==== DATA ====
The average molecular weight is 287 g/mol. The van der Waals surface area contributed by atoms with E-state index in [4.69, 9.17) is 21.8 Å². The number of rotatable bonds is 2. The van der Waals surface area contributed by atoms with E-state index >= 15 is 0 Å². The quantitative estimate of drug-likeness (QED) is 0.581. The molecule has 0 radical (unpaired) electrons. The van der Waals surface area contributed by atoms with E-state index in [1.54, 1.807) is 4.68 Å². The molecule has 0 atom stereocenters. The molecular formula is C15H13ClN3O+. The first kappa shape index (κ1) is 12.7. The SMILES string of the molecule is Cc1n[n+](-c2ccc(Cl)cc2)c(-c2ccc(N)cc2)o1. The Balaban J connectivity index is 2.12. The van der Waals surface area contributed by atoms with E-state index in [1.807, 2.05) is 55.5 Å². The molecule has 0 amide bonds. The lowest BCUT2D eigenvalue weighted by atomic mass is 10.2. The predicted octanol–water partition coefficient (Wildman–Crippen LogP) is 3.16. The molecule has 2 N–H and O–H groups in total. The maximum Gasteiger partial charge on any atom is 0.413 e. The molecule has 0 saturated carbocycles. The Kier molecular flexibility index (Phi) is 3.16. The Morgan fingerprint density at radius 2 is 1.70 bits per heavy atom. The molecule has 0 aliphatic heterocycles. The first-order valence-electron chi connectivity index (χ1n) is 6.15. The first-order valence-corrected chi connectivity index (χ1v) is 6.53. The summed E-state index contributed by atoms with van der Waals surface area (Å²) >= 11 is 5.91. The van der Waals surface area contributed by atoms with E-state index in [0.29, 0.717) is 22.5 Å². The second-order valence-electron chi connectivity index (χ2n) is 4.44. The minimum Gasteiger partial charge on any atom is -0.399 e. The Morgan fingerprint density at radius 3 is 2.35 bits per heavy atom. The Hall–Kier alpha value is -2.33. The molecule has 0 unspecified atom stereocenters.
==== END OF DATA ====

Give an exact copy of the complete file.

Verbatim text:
The average molecular weight is 287 g/mol. The van der Waals surface area contributed by atoms with E-state index in [4.69, 9.17) is 21.8 Å². The number of rotatable bonds is 2. The van der Waals surface area contributed by atoms with E-state index >= 15 is 0 Å². The quantitative estimate of drug-likeness (QED) is 0.581. The molecule has 0 radical (unpaired) electrons. The van der Waals surface area contributed by atoms with E-state index in [1.54, 1.807) is 4.68 Å². The molecule has 0 atom stereocenters. The molecular formula is C15H13ClN3O+. The first kappa shape index (κ1) is 12.7. The SMILES string of the molecule is Cc1n[n+](-c2ccc(Cl)cc2)c(-c2ccc(N)cc2)o1. The Balaban J connectivity index is 2.12. The van der Waals surface area contributed by atoms with E-state index in [1.807, 2.05) is 55.5 Å². The molecule has 0 amide bonds. The lowest BCUT2D eigenvalue weighted by atomic mass is 10.2. The predicted octanol–water partition coefficient (Wildman–Crippen LogP) is 3.16. The molecule has 2 N–H and O–H groups in total. The maximum Gasteiger partial charge on any atom is 0.413 e. The molecule has 0 saturated carbocycles. The Kier molecular flexibility index (Phi) is 3.16. The Morgan fingerprint density at radius 2 is 1.70 bits per heavy atom. The molecule has 0 aliphatic heterocycles. The first-order valence-electron chi connectivity index (χ1n) is 6.15. The first-order valence-corrected chi connectivity index (χ1v) is 6.53. The summed E-state index contributed by atoms with van der Waals surface area (Å²) >= 11 is 5.91. The van der Waals surface area contributed by atoms with E-state index in [0.29, 0.717) is 22.5 Å². The second-order valence-electron chi connectivity index (χ2n) is 4.44. The minimum Gasteiger partial charge on any atom is -0.399 e. The Morgan fingerprint density at radius 3 is 2.35 bits per heavy atom. The Hall–Kier alpha value is -2.33. The molecule has 0 unspecified atom stereocenters.